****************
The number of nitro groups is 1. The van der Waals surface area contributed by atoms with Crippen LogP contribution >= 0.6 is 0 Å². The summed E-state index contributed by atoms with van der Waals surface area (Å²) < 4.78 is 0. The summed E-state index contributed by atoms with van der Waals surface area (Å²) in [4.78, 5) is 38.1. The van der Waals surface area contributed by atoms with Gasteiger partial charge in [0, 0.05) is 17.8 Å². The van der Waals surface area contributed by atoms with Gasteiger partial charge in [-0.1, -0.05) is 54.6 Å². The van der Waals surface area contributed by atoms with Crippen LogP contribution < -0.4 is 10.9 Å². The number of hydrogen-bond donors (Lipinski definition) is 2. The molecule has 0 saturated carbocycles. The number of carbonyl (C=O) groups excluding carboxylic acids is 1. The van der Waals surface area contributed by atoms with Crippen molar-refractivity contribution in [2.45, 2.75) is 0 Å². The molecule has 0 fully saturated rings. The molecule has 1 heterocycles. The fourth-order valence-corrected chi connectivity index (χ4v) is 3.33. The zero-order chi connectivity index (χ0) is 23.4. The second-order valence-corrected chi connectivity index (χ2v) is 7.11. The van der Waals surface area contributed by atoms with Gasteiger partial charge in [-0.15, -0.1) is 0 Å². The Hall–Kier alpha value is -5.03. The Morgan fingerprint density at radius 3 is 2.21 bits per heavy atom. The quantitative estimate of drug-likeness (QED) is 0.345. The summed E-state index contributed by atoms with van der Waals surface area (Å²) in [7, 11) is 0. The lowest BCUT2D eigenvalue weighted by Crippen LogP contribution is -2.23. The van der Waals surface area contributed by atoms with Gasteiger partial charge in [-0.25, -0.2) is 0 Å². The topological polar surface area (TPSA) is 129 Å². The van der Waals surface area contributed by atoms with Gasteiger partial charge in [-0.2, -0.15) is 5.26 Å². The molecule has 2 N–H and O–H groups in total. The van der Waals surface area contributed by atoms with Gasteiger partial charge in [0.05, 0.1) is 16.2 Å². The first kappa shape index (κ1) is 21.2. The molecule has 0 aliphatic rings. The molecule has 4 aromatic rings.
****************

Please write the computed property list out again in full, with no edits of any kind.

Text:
The number of nitro groups is 1. The van der Waals surface area contributed by atoms with Crippen LogP contribution >= 0.6 is 0 Å². The summed E-state index contributed by atoms with van der Waals surface area (Å²) < 4.78 is 0. The summed E-state index contributed by atoms with van der Waals surface area (Å²) in [4.78, 5) is 38.1. The van der Waals surface area contributed by atoms with Gasteiger partial charge in [0, 0.05) is 17.8 Å². The van der Waals surface area contributed by atoms with Gasteiger partial charge in [-0.1, -0.05) is 54.6 Å². The van der Waals surface area contributed by atoms with Crippen LogP contribution < -0.4 is 10.9 Å². The number of hydrogen-bond donors (Lipinski definition) is 2. The molecule has 0 saturated carbocycles. The number of carbonyl (C=O) groups excluding carboxylic acids is 1. The van der Waals surface area contributed by atoms with Crippen molar-refractivity contribution in [2.45, 2.75) is 0 Å². The molecule has 0 fully saturated rings. The molecule has 1 heterocycles. The fourth-order valence-corrected chi connectivity index (χ4v) is 3.33. The zero-order chi connectivity index (χ0) is 23.4. The second-order valence-corrected chi connectivity index (χ2v) is 7.11. The van der Waals surface area contributed by atoms with Gasteiger partial charge in [-0.15, -0.1) is 0 Å². The Hall–Kier alpha value is -5.03. The Morgan fingerprint density at radius 3 is 2.21 bits per heavy atom. The quantitative estimate of drug-likeness (QED) is 0.345. The summed E-state index contributed by atoms with van der Waals surface area (Å²) in [7, 11) is 0. The lowest BCUT2D eigenvalue weighted by Crippen LogP contribution is -2.23. The van der Waals surface area contributed by atoms with Gasteiger partial charge in [-0.25, -0.2) is 0 Å². The topological polar surface area (TPSA) is 129 Å². The van der Waals surface area contributed by atoms with Gasteiger partial charge in [-0.2, -0.15) is 5.26 Å². The molecule has 2 N–H and O–H groups in total. The van der Waals surface area contributed by atoms with Gasteiger partial charge in [0.05, 0.1) is 16.2 Å². The first kappa shape index (κ1) is 21.2. The molecule has 0 aliphatic rings. The molecule has 4 aromatic rings.